Narratively Complex Television Series and the Lure of Conspiracy – On the Politics of Long-Form Serial Storytelling and the Paranoid Eye of Active Audiences
The threat of conspiracy looms large in a striking number of recent American television series. From the efforts of 24’s and Homeland’s protagonists to stop terrorists, to the nefarious government conspiracies on Last Resort, Rubicon, and Prison Break, and the shadowy cabals plotting on Lost, Fringe, and Battlestar Galactica: television narratives about secret plots against the reigning order of things appear to be well suited to capture the imagination of contemporary audiences in the US and elsewhere. While the engagement with this theme lends itself to politicized readings, the motif of conspiracy is also part and parcel of a robust narrative structure that enables the unfolding of complex storylines. In this respect, ‘conspiracy’ denotes not just a thematic preoccupation but also an organizational logic that allows these shows to tell long-running stories about investigations, cover-ups, and mysteries whose resolutions are perpetually deferred. As detective stories of a grand scope, these shows keep viewers hooked by juggling the appeals of suspense and mystery, by countering each revelation with a plot twist tailored to sustain audience interest.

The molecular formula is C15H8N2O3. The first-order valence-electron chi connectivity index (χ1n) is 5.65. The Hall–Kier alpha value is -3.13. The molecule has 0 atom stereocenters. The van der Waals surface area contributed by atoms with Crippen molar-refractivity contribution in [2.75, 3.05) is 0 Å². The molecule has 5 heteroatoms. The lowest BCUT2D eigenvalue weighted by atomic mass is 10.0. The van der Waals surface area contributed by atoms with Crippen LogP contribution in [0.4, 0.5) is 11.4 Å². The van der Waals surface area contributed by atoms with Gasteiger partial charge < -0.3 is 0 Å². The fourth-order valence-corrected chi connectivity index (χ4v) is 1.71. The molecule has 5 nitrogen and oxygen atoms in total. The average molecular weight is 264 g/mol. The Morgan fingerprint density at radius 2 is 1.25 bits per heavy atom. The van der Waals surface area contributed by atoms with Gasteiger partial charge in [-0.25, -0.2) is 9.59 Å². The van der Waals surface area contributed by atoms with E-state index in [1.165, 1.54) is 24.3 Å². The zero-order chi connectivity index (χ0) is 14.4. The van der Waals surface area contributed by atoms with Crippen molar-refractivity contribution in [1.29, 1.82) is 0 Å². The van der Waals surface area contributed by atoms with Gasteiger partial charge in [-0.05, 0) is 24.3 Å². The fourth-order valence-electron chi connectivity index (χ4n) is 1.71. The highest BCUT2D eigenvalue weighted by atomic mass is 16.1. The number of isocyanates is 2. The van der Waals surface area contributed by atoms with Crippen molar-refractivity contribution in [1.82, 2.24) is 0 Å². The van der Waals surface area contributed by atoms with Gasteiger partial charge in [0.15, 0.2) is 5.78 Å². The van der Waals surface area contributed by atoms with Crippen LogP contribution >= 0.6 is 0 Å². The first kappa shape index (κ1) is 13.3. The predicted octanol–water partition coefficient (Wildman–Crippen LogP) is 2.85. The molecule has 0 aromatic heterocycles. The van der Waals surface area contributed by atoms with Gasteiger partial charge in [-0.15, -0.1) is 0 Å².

My paper will sketch the basic parameters of this mode of storytelling and discuss the audience practices it inspires. I argue that, in order to perform within the competitive media environment of the convergence age, said shows rely on the structure of conspiracy to encourage audiences to carefully comb through their narrative material in search of hidden clues about the plots’ mysteries. By doing so, they ask viewers to rely on an interpretive logic that parallels the paranoid hermeneutics of conspiracy theorists: analysis and interpretation of transmedial story-worlds can thus become a pleasurable, associative, and open-ended activity that allows the viewer to assert her authority over the (shifting) overall meanings of (the) (hi)story. The political significance of these shows therefore lies less in their overt content, but rather manifests itself on the level of storytelling strategies and the audience practices enabled by the latter.